Uncaria tormentosa extract can modulate the immune system so as to increase the number of T helper lymphocytes and B lymphocytes and stimulates lymphocyte viability.. 

The 2011 publication Uncaria tomentosa aqueous-ethanol extract triggers an immunomodulation toward a Th2 cytokine profile reports: “The present work used in vivo immunotoxic and in vitro immunomodulatory experiments to investigate the effects of a pentacyclic oxindole alkaloid extract from U. tomentosa bark on lymphocyte phenotype, Th1/Th2 cytokine production, cellular proliferation and cytotoxicity. For the in vivo immunotoxicity testing, BALB/c male mice were treated once a day with 125, 500 or 1250 mg/kg of U. tomentosa extract for 28 days. For the in vitro protocol, lymphocytes were cultured with 10-500 μg/mg of the extract for 48 h. The extract increased the cellularity of splenic white pulp and the thymic medulla and increased the number of T helper lymphocytes and B lymphocytes. Also, a large stimulatory effect on lymphocyte viability was observed. However, mitogen-induced T lymphocyte proliferation was significantly inhibited at higher concentrations of U. tomentosa extract. Furthermore, an immunological polarization toward a Th2 cytokine profile was observed. These results suggest that the U. tomentosa aqueous-ethanol extract was not immunotoxic to mice and was able to modulate distinct patterns of the immune system in a dose-dependent manner.”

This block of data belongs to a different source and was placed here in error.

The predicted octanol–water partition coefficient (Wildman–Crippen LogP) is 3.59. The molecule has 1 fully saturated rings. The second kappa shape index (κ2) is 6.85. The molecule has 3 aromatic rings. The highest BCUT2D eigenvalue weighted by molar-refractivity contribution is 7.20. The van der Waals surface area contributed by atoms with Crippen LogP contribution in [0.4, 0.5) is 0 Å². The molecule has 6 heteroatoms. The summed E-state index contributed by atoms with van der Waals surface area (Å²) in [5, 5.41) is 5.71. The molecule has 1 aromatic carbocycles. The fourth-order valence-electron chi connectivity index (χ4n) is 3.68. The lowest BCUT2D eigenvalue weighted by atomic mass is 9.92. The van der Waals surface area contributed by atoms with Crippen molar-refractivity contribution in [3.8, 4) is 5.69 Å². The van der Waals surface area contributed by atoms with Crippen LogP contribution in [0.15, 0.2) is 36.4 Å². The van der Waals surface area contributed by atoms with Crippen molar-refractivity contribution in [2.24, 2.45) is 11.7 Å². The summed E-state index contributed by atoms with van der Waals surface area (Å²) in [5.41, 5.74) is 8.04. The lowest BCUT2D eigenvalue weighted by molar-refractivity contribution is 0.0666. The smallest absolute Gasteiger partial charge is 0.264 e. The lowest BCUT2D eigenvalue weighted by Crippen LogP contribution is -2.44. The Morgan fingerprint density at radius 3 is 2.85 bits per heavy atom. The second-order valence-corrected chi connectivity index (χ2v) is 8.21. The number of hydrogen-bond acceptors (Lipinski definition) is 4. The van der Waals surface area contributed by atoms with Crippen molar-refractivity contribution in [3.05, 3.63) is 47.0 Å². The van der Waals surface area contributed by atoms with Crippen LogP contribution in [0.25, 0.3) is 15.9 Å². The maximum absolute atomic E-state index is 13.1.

Uncaria tormentosa appears to inhibit the Wnt pathway.

The 2011 publication Inhibitory mechanisms of two Uncaria tomentosa extracts affecting the Wnt-signaling pathway reports “Although recent studies have reported anti-inflammatory and anti-proliferative properties of different alkaloids extracted from this plant, the underlying molecular mechanisms of these effects have not been elucidated yet. Our study investigates the inhibitory mechanisms of Uncaria tomentosa extracts on the Wnt-signaling pathway, a central regulator of development and tissue homoeostasis. A modified cell-based luciferase assay for screening inhibitors of the Wnt-pathway was used for analysis. Three cancer cell lines displaying different levels of aberrant Wnt-signaling activity were transfected with Wnt-signaling responsive Tcf-reporter plasmids and treated with increasing concentrations of two Uncaria tomentosa bark extracts. Wnt-signaling activity was assessed by luciferase activity and by expression of Wnt-responsive target genes. We show that both, an aqueous and an alkaloid-enriched extract specifically inhibit Wnt-signaling activity in HeLa, HCT116 and SW480 cancer cells resulting in reduced expression of the Wnt-target gene: c-Myc. The alkaloid-enriched extract (B/S(rt)) was found to be more effective than the aqueous extract (B/W(37)). The strongest effect was observed in SW480 cells, displaying the highest endogenous Wnt-signaling activity. Downregulation of Wnt-signaling by a dominant negative-TCF-4 variant in non-cancer cells rendered the cells insensitive towards treatment with B/S(rt). B/Srt was less toxic in non-cancer cells than in cancer cells. Our data suggest that the broad spectrum of pharmacological action of Uncaria tomentosa involves inhibition of the Wnt-signaling pathway, downstream of beta-Catenin activity.”  There have been numerous mentions of the Wnt pathway in this blog and its roles in development and aging, for example (ref)(ref)(ref).

Therapeutic applications of cat’s claw

Uncaria tormentosa could possibly be the basis for a therapy for protecting against cartilage loss in arthritis and osteoarthritis.